03/01/2016 LSU Men's Basketball vs.Missouri

LSU former basketball head coach Dale Brown shakes senior guard Keith Hornsby (4) hand during the pre-game warmups during the Tigers’ game against Missouri on Tuesday, March 1, 2016 in the PMAC.

The LSU Board of Supervisors voted Friday to name the court in the Pete Maravich Assembly Center after legendary LSU men’s basketball coach Dale Brown.

The Board voted in favor 12-3 to name the Dale Brown Court after much debate on the topic at the Board of Supervisors meeting on Sept. 10. Several former players and colleagues of Brown spoke in favor of the naming. There were some dissenters to the motion, arguing the naming promotes inequality between men and women in LSU’s community.

Supervisor Collis Temple Jr. was one of the biggest advocates for the naming. Temple was the first Black player in play for LSU’s basketball program when he joined in 1971 under coach Press Maravich, one year before Brown began coaching. Temple said Brown was a “champion for human dignity.”

Former assistant coach Jordy Hultberg said Brown only wanted to make his players better. Hultberg said Brown didn’t care about anyone’s differences, but only how to help his student athletes succeed.

“He just sees human beings,” Hultberg said. “He treated all of us fairly, with dignity and respect.”

LSU’s all-time leading rebounder Rudy Macklin said Brown genuinely cared about him when he was a recruit and a player. A native of Louisville, Kentucky, Macklin said his father was concerned for Macklin’s safety coming to the Deep South at the time. Macklin said Brown promised his father he would keep him safe. So throughout his college career, an official from the NAACP met with him every week to ensure his safety. Macklin said that meant a lot to him and his family.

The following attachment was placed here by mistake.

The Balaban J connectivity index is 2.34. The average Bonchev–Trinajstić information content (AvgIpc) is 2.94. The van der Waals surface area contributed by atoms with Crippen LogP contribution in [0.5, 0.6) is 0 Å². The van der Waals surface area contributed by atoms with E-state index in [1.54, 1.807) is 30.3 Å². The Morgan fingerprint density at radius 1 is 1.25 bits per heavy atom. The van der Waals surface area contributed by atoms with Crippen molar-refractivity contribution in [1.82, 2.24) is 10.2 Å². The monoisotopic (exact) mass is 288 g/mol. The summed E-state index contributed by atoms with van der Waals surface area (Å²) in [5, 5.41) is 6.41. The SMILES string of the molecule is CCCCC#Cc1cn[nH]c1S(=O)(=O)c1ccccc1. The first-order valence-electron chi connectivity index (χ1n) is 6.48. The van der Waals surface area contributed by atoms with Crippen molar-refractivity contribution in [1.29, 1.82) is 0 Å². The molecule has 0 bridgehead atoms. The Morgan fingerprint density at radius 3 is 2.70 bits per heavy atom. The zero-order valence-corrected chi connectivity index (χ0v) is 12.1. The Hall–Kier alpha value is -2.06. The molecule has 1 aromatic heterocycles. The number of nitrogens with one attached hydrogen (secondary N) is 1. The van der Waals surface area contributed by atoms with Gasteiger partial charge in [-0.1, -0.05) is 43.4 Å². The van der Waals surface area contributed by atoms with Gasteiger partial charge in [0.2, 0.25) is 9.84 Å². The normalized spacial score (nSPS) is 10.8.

“I came [to LSU] because of him,” Macklin said. “I stayed here because of him.”

To highlight Brown’s familial approach to his relationships, another former LSU basketball player Ricky Blanton said Brown gives him a phone call on his birthday every year. He said that alone gives a sense of what kind of man Brown is.

“It matters for one thing: you’re going to be a good person and you’re going to make a difference,” Blanton said. “The guy’s a true humanitarian. If you’ve been around coach Brown, he’s all about helping people.”

One alumna did not support the naming of Dale Brown Court, because she believed any naming decisions should go through a fair and equal procedure. She also said she did not believe the naming of Dale Brown gave an equal opportunity for female athletes and coaches.

“Everyone deserves equality in all LSU sports,” the alumna said. “Naming opportunities need to come through a firm, established, standard process.”

Supervisor Mary Werner also opposed the naming. Werner said she believes female athletics should be honored more, especially in the naming of athletic facilities. She said she heard several times from Brown’s supporters that he was an advocate for minorities and women, but no females spoke at the meeting to vouch for Brown.

“It truly disturbs me that we still can’t raise a woman to the equal level of a man in this community,” Werner said.

Werner said the careers of coaches and players such as Sue Gunter and Sylvia Fowles should be considered for the naming. She said accolades and honors should be assessed equality since the Board is “the most progressive board to ever rule this university.”

“Today I'm asking my colleagues to think about those that we represent,” Werner said. “It is the university, it is the students, it is the faculty, it is the employees. It’s not just the LSU men’s basketball team.”

The motion passed with a vote of 12-3. The court will officially be called the Dale Brown Court at the Pete Maravich Assembly center.

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